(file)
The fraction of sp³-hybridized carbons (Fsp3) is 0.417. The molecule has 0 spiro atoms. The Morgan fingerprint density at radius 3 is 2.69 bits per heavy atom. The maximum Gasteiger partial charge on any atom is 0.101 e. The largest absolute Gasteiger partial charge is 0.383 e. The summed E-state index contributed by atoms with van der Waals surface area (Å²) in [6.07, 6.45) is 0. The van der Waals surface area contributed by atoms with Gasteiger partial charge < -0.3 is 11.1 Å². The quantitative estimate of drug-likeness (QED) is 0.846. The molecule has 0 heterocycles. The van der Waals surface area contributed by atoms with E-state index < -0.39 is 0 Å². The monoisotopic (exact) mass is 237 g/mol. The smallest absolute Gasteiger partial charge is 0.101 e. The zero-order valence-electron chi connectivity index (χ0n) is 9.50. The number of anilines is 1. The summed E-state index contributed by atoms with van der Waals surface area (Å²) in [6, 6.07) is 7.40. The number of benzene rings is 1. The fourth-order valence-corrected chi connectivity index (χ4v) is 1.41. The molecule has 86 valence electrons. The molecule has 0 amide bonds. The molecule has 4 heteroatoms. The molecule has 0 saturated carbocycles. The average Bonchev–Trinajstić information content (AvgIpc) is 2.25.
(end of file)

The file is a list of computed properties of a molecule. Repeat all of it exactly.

The fraction of sp³-hybridized carbons (Fsp3) is 0.417. The molecule has 0 spiro atoms. The Morgan fingerprint density at radius 3 is 2.69 bits per heavy atom. The maximum Gasteiger partial charge on any atom is 0.101 e. The largest absolute Gasteiger partial charge is 0.383 e. The summed E-state index contributed by atoms with van der Waals surface area (Å²) in [6.07, 6.45) is 0. The van der Waals surface area contributed by atoms with Gasteiger partial charge < -0.3 is 11.1 Å². The quantitative estimate of drug-likeness (QED) is 0.846. The molecule has 0 heterocycles. The van der Waals surface area contributed by atoms with E-state index < -0.39 is 0 Å². The monoisotopic (exact) mass is 237 g/mol. The smallest absolute Gasteiger partial charge is 0.101 e. The zero-order valence-electron chi connectivity index (χ0n) is 9.50. The number of anilines is 1. The summed E-state index contributed by atoms with van der Waals surface area (Å²) in [6, 6.07) is 7.40. The number of benzene rings is 1. The fourth-order valence-corrected chi connectivity index (χ4v) is 1.41. The molecule has 86 valence electrons. The molecule has 0 amide bonds. The molecule has 4 heteroatoms. The molecule has 0 saturated carbocycles. The average Bonchev–Trinajstić information content (AvgIpc) is 2.25.